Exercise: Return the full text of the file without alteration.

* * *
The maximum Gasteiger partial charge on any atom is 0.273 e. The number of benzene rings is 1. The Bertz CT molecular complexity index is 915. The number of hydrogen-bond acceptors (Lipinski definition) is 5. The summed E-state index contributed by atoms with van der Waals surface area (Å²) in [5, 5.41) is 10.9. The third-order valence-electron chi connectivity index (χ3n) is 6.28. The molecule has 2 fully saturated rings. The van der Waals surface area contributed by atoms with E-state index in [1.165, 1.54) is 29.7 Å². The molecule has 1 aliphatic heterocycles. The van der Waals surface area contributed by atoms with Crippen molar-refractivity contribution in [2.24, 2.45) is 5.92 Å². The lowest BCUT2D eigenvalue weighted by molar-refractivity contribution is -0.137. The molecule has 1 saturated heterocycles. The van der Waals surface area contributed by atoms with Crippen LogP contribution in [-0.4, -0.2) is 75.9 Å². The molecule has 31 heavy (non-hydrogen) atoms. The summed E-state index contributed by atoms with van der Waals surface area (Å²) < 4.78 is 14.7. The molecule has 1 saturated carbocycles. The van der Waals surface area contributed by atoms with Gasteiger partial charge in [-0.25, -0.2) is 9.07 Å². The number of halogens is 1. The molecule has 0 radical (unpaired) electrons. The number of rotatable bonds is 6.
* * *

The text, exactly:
The maximum Gasteiger partial charge on any atom is 0.273 e. The number of benzene rings is 1. The Bertz CT molecular complexity index is 915. The number of hydrogen-bond acceptors (Lipinski definition) is 5. The summed E-state index contributed by atoms with van der Waals surface area (Å²) in [5, 5.41) is 10.9. The third-order valence-electron chi connectivity index (χ3n) is 6.28. The molecule has 2 fully saturated rings. The van der Waals surface area contributed by atoms with E-state index in [1.165, 1.54) is 29.7 Å². The molecule has 1 aliphatic heterocycles. The van der Waals surface area contributed by atoms with Crippen molar-refractivity contribution in [2.24, 2.45) is 5.92 Å². The lowest BCUT2D eigenvalue weighted by molar-refractivity contribution is -0.137. The molecule has 1 saturated heterocycles. The van der Waals surface area contributed by atoms with Crippen LogP contribution in [-0.4, -0.2) is 75.9 Å². The molecule has 31 heavy (non-hydrogen) atoms. The summed E-state index contributed by atoms with van der Waals surface area (Å²) < 4.78 is 14.7. The molecule has 1 saturated carbocycles. The van der Waals surface area contributed by atoms with Gasteiger partial charge in [-0.25, -0.2) is 9.07 Å². The number of halogens is 1. The molecule has 0 radical (unpaired) electrons. The number of rotatable bonds is 6.